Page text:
Carlos Pumares: A cry in the night

Thursday March 6, 2008

Carlos Pumares: A Cry in the Night (2007)
Authors: Ivan and Juan José Aparicio Reguera
Editorial University Club

pumares1.jpg I think we are many who think that Carlos Pumares is the guy who knows more about film in Spain. His eventful life is a clear demonstration, a, of how different may be the path of a person for the time and country in which touch his lot to live: in places so hated by the liberals of this country cultureta as USA, Guys like Leonard Maltin and Roger Ebert are admired and full of honors. In Spain, however, it is virtually impossible to even afford a pack of gum practicing as commentator film (usually negative connotation of the word "critical" I do not like and skip ground use). In short: you or good friends (but very good huh?) Or are unfailingly destined not eat a torrao, no matter how talented you to gut a movie at first glance or be writing the same fucking reincarnation of Cervantes. The usual around here, come on. And the issue of respect better not talk.

Good written biography Pumares Carlos, whom he met during moments of glory 80 Missing in Antena 3 Radio (nothing to do with the TV station, eye) and now lives forgotten and even ousted was missing for some of friends he believed, even in part be because of him. His disparaging appearances on "freak trash" as The Martian Chronicles have made ​​him a caricature, with nothing to do with the man illustrated that, despite his temper and his outbursts, he taught us to love every morning cinema. Juan José Iván Reguera and Carlos Aparicio Pumares inquire with a cry in the night in the figure of this exceptional character, in good cover of mystery to those who know him personally.

And I must say that they have left the mess gracefully, without equivocation. His book, based on structured interviews conducted Pumares own and who had any contact with him (friends, colleagues and even loyal listeners) is very readable and read almost in one sitting. But best of all is that, ironically, the real star of the book is not Pumares. The authors go further and take advantage of interviews to sound detail developments in recent decades, the media landscape confinement Spaniards. Conclusions can not be more disappointing: not only have not progressed since the days of the transition, but in some ways are arguably on par or even worse than under Franco, plain. Particularly enlightening are the opinions of two giants, two journalists from the truth such as José Luis Balbin and Manuel Martin Ferrand , both accidentally "parked" outside the first line of the mass media for years, needless to say why.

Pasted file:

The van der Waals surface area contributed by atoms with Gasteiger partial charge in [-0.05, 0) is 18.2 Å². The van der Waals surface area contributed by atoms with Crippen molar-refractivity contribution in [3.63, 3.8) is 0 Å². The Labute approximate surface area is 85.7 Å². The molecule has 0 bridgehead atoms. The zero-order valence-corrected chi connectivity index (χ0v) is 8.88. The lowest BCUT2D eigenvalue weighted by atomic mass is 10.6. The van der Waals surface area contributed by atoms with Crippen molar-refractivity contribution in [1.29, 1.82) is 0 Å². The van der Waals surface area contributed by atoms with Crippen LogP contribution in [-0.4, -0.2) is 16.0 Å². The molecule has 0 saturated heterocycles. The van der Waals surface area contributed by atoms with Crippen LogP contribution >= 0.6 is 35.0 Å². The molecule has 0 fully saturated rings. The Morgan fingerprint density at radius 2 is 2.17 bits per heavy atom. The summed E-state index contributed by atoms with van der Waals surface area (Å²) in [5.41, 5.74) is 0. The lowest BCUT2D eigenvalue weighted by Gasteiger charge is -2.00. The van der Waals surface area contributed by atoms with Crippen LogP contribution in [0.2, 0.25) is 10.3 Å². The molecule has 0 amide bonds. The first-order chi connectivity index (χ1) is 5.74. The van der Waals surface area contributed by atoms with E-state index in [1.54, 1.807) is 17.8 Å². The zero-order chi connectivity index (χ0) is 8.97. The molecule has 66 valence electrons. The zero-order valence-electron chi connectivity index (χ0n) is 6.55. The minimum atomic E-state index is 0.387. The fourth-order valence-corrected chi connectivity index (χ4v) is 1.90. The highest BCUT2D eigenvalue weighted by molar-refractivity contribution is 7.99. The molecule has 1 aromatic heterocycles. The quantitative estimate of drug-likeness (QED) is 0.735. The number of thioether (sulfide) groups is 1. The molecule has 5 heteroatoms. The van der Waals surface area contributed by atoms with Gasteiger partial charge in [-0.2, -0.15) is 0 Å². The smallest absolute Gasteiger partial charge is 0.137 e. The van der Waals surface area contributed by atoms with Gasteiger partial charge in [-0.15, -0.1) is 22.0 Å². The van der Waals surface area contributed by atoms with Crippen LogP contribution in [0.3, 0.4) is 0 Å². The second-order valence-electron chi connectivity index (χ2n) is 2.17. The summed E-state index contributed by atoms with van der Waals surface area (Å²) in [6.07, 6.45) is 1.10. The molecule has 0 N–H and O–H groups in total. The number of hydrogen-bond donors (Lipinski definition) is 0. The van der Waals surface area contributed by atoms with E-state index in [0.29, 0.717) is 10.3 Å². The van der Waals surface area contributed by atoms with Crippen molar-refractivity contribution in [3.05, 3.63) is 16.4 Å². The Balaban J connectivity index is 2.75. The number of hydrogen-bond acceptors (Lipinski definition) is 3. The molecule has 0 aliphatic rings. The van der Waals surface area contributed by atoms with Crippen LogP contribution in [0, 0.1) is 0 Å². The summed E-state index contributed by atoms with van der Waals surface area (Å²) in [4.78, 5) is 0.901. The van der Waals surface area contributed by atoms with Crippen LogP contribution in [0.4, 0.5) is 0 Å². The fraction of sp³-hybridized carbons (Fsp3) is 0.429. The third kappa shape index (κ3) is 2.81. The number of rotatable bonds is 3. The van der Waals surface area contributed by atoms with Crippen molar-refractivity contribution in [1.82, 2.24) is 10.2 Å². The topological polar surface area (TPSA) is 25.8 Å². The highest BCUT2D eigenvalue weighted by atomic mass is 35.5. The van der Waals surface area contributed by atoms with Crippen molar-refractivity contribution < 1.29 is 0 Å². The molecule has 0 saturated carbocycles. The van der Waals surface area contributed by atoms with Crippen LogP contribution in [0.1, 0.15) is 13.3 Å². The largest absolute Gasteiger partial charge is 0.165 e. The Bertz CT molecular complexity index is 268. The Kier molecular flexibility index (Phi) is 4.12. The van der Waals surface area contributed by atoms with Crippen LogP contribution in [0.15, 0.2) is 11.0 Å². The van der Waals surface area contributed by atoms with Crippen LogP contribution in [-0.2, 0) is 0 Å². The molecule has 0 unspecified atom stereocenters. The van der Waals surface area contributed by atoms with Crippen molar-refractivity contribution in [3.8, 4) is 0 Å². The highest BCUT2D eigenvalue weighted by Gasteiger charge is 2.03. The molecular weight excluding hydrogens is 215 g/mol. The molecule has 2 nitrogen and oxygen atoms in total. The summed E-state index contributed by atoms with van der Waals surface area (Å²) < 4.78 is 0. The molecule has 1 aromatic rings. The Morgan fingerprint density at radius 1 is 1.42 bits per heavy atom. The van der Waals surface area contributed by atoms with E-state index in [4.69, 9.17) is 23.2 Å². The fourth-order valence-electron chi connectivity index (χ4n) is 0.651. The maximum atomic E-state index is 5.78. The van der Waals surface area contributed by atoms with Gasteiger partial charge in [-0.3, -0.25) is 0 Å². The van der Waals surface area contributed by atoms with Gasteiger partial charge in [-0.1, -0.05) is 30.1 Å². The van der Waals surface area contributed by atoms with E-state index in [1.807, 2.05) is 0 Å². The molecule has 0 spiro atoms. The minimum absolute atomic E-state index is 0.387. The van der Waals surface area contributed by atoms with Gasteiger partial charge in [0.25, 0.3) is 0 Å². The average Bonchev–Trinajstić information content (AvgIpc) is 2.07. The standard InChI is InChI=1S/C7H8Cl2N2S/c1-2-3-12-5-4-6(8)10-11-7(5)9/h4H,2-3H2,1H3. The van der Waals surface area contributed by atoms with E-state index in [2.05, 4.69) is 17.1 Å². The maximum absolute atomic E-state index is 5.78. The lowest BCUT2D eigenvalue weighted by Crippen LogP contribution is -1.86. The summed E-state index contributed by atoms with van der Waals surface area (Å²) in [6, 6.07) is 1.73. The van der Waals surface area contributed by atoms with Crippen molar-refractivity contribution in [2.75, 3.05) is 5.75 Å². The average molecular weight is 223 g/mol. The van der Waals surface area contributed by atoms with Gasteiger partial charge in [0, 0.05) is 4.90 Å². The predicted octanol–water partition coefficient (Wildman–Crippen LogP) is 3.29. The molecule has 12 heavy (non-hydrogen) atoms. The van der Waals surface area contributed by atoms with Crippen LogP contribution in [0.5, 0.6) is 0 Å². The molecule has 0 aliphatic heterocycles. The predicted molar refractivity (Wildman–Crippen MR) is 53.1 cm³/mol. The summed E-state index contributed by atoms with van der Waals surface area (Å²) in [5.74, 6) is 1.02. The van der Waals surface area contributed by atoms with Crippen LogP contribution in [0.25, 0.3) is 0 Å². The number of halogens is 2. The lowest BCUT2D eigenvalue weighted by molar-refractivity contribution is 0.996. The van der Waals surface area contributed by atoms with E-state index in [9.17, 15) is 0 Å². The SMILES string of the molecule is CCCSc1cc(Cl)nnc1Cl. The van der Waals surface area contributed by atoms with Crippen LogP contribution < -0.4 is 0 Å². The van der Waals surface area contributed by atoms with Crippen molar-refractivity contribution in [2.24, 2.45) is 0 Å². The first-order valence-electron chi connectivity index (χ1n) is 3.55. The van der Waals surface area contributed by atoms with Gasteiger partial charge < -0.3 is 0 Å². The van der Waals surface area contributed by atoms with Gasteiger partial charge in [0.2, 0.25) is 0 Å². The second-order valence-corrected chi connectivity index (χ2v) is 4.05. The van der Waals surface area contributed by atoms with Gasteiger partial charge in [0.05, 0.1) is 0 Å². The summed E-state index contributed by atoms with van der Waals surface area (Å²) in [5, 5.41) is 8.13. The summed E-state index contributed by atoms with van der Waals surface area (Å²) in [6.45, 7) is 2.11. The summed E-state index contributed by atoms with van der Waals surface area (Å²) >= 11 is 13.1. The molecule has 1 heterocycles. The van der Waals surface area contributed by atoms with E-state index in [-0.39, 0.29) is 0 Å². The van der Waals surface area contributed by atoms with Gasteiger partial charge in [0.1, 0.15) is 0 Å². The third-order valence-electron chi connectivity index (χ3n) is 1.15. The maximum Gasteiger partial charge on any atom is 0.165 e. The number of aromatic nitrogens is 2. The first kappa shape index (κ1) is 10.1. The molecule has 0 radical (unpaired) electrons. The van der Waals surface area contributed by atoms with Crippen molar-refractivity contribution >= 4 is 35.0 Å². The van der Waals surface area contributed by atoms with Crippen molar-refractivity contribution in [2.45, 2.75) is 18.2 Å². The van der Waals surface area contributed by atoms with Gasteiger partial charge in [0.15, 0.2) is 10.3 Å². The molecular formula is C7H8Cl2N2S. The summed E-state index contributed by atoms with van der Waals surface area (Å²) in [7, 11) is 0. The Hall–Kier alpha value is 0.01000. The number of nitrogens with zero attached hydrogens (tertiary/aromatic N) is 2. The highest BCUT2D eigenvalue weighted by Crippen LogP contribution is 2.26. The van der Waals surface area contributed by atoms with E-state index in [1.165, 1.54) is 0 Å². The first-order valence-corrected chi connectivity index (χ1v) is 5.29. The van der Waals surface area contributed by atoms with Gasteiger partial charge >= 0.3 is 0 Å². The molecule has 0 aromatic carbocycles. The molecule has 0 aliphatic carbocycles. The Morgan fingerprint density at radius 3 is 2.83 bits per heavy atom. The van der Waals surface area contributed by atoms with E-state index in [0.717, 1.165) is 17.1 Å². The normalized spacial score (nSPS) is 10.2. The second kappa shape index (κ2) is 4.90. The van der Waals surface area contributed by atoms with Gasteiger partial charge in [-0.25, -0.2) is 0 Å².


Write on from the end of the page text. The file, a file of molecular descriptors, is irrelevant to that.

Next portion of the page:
Overall, the book is very good and it seems incredible that the authors have had to slog, pun intended, to find a publisher to publish it. The structure-based interviews works and gives the necessary vivacity to the texts, which are read and understood quickly but at the same time provide the necessary "slow digestion" that a book like this has to provide. Because one actually reads almost unwittingly, yet reading invites us to think, to reflect. On a unique and irreplaceable character as Carlos Pumares. About the film. But also about much more profound and important things that, most of the time, not much repair.

Access the videoblog where PUMARES CARLOS SPEAKING true to form.

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Posted by Leo / Filed in: Cinema


  1. Posted by IVAN REGUERA @ 12 Mar 2008 19:24  

    THANKS FOR THE REVIEW, RED LORD! Damn, it seems Tarantino ...

  2. Posted by Luis @ 12 Mar 2008 19:53  

    Wow, I see that it has not worked the screaming anti-plugin. What the hell, scream all you want Mr Reguera, and welcome to this humble abode of rock and roll (and some movies, of course)

  3. Posted by In the Name of the Father - Computer Age @ 26 July 2008 11:43  

    [...] Film affairs'm a bit like Carlos Pumares worshiped never enough: if you like a movie I'm perfectly capable of it several times in a relatively short time [...]

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